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A low intake of vitamins A and C may increase the risk of developing asthma, according to a review of 40 studies and 30 years of research. Low blood levels of vitamin C and lower dietary intake of vitamin C-containing foods were associated with a 12 % increased risk of asthma. “Our findings from [the current] systematic review and meta-analysis indicate that low levels of vitamin C intake, and to a lesser extent vitamin A, are consistently associated with asthma risk to a degree that, if causal, would be sufficient to be clinically relevant,” wrote the researchers, led by Dr. Jo Leonardi-Bee from the University of Nottingham in the UK.
Dr. Leonardi-Bee and his co-workers note that the new findings are plausible since vitamin A and C have well-known anti-inflammatory and antioxidant actions. However, the new findings are at odds with a recent Cochrane review concluded that there is no appreciable effect of vitamin C on asthma. “One explanation for this discrepancy would be that the observational data are systematically flawed by biases leading to spurious results from meta-analyses, and particularly publication bias,” they said.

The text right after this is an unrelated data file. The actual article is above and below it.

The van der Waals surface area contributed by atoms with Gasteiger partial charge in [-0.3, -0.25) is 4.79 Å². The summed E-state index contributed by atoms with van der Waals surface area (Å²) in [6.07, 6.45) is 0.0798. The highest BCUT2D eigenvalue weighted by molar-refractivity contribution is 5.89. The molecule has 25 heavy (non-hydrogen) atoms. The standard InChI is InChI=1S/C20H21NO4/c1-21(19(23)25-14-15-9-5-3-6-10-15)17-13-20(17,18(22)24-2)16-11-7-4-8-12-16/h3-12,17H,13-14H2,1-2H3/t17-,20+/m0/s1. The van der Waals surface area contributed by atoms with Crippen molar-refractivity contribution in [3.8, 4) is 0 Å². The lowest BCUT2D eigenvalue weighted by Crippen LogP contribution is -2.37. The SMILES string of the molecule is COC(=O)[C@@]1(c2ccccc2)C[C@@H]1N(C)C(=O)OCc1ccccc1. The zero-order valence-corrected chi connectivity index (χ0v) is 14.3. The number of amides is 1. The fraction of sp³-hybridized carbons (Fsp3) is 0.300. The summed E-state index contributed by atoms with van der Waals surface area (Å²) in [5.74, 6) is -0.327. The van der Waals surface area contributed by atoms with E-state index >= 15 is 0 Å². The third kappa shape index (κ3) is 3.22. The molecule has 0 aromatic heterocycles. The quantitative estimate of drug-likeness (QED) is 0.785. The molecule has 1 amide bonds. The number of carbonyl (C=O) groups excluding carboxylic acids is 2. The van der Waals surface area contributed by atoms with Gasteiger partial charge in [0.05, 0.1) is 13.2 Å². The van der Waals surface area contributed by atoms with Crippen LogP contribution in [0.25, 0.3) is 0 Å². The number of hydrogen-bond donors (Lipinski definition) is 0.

The Nottingham researchers searched the literature for peer reviewed research, abstracts of conference proceedings on asthma and wheeze, and vitamin intakes. A total of 40 studies were identified. The pooled results showed that vitamin A dietary intakes were significantly lower among asthmatics than in those who had not been diagnosed with the disease. The average intake of 182 micrograms of the vitamin was equivalent to between 25 and 33 % of the RDI. The researchers noted that people with severe asthma had significantly lower vitamin A intakes than people with mild asthma.
When Dr. Leonardi-Bee and his co-workers considered vitamin C they found low blood levels of the vitamin and low dietary intakes of vitamin-C foods were associated with a 12 % increase in the risk of asthma. With regards vitamin E, intakes were not associated with asthma, but severe asthmatics were found to have significantly lower blood levels than mild asthmatics, and 20 % lower than the RDI, said the researchers. The study is published online ahead of print in the journal Thorax.